r - Remove rows where all variables are NA using dplyr

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Top 5 Answer for r - Remove rows where all variables are NA using dplyr

vote vote

90

Since dplyr 0.7.0 new, scoped filtering verbs exists. Using filter_any you can easily filter rows with at least one non-missing column:

# dplyr 0.7.0 dat %>% filter_all(any_vars(!is.na(.))) 

Using @hejseb benchmarking algorithm it appears that this solution is as efficient as f4.

UPDATE:

Since dplyr 1.0.0 the above scoped verbs are superseded. Instead the across function family was introduced, which allows to perform a function on multiple (or all) columns. Filtering rows with at least one column being not NA looks now like this:

# dplyr 1.0.0 dat %>% filter(if_any(everything(), ~ !is.na(.))) 
vote vote

80

I would suggest to use the wonderful janitor package here. Janitor is very user-friendly:

janitor::remove_empty(dat, which = "rows") 
vote vote

78

Benchmarking

@DavidArenburg suggested a number of alternatives. Here's a simple benchmarking of them.

library(tidyverse) library(microbenchmark)  n <- 100 dat <- tibble(a = rep(c(1, 2, NA), n), b = rep(c(1, 1, NA), n))  f1 <- function(dat) {   na <- dat %>%      rowwise() %>%      do(tibble(na = !all(is.na(.)))) %>%      .$na   filter(dat, na) }  f2 <- function(dat) {   dat %>% filter(rowSums(is.na(.)) != ncol(.)) }  f3 <- function(dat) {   dat %>% filter(rowMeans(is.na(.)) < 1) }  f4 <- function(dat) {   dat %>% filter(Reduce(`+`, lapply(., is.na)) != ncol(.)) }  f5 <- function(dat) {   dat %>% mutate(indx = row_number()) %>% gather(var, val, -indx) %>% group_by(indx) %>% filter(sum(is.na(val)) != n()) %>% spread(var, val)  }  # f1 is too slow to be included! microbenchmark(f2 = f2(dat), f3 = f3(dat), f4 = f4(dat), f5 = f5(dat)) 

Using Reduce and lapply appears to be the fastest:

> microbenchmark(f2 = f2(dat), f3 = f3(dat), f4 = f4(dat), f5 = f5(dat)) Unit: microseconds  expr        min          lq       mean      median         uq        max neval    f2    909.495    986.4680   2948.913   1154.4510   1434.725 131159.384   100    f3    946.321   1036.2745   1908.857   1221.1615   1805.405   7604.069   100    f4    706.647    809.2785   1318.694    960.0555   1089.099  13819.295   100    f5 640392.269 664101.2895 692349.519 679580.6435 709054.821 901386.187   100 

Using a larger data set 107,880 x 40:

dat <- diamonds # Let every third row be NA dat[seq(1, nrow(diamonds), 3), ]  <- NA # Add some extra NA to first column so na.omit() wouldn't work dat[seq(2, nrow(diamonds), 3), 1] <- NA # Increase size dat <- dat %>%    bind_rows(., .) %>%   bind_cols(., .) %>%   bind_cols(., .) # Make names unique names(dat) <- 1:ncol(dat) microbenchmark(f2 = f2(dat), f3 = f3(dat), f4 = f4(dat))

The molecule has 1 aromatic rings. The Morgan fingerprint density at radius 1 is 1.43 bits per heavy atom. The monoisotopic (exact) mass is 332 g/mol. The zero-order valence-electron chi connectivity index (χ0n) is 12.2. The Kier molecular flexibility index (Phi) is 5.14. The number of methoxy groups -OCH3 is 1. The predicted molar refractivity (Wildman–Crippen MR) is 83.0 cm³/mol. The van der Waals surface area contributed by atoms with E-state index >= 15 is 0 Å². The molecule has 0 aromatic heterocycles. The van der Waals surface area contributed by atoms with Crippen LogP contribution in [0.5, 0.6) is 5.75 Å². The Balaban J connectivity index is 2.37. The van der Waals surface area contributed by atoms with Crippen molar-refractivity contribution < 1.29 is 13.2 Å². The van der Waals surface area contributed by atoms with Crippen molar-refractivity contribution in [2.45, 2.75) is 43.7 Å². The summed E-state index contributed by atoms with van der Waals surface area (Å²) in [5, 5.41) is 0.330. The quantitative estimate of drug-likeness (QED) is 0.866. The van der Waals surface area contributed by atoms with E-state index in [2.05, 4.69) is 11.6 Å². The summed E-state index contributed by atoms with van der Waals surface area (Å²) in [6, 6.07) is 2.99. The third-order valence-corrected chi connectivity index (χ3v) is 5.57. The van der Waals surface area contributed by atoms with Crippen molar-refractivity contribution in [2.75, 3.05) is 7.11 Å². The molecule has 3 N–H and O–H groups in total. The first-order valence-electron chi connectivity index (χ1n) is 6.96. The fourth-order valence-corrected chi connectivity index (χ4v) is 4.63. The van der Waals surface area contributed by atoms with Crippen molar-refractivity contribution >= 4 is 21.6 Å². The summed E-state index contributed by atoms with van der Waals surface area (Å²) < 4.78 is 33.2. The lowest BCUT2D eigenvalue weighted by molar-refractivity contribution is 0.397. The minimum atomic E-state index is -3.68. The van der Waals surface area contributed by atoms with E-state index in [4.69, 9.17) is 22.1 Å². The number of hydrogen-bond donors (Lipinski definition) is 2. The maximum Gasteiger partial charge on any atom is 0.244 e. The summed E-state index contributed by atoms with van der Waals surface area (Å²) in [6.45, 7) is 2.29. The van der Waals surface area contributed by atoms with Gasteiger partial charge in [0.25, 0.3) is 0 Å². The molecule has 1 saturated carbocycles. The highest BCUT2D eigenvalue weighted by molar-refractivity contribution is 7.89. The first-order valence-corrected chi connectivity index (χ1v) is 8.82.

f5 is too slow so it is also excluded. f4 seems to do relatively better than before.

> microbenchmark(f2 = f2(dat), f3 = f3(dat), f4 = f4(dat)) Unit: milliseconds  expr      min       lq      mean    median       uq      max neval    f2 34.60212 42.09918 114.65140 143.56056 148.8913 181.4218   100    f3 35.50890 44.94387 119.73744 144.75561 148.8678 254.5315   100    f4 27.68628 31.80557  73.63191  35.36144 137.2445 152.4686   100 
vote vote

69

Starting with dyplr 1.0, the colwise vignette gives a similar case as an example:

filter(across(everything(), ~ !is.na(.x))) #Remove rows with *any* NA 

We can see it uses the same implicit "& logic" filter uses with multiple expressions. So the following minor adjustment selects all NA rows:

filter(across(everything(), ~ is.na(.x))) #Remove rows with *any* non-NA 

But the question asks for the inverse set: Remove rows with all NA.

  1. We can do a simple setdiff using the previous, or
  2. we can use the fact that across returns a logical tibble and filter effectively does a row-wise all() (i.e. &).

Eg:

rowAny = function(x) apply(x, 1, any) anyVar = function(fcn) rowAny(across(everything(), fcn)) #make it readable df %<>% filter(anyVar(~ !is.na(.x))) #Remove rows with *all* NA 

Or:

filterout = function(df, ...) setdiff(df, filter(df, ...)) df %<>% filterout(across(everything(), is.na)) #Remove rows with *all* NA 

Or even combinine the above 2 to express the first example more directly:

df %<>% filterout(anyVar(~ is.na(.x))) #Remove rows with *any* NA 

In my opinion, the tidyverse filter function would benefit from a parameter describing the 'aggregation logic'. It could default to "all" and preserve behavior, or allow "any" so we wouldn't need to write anyVar-like helper functions.

vote vote

58

The solution using dplyr 1.0 is simple and does not require helper functions, you just need to add a negation in the right place.

dat %>% filter(!across(everything(), is.na)) 

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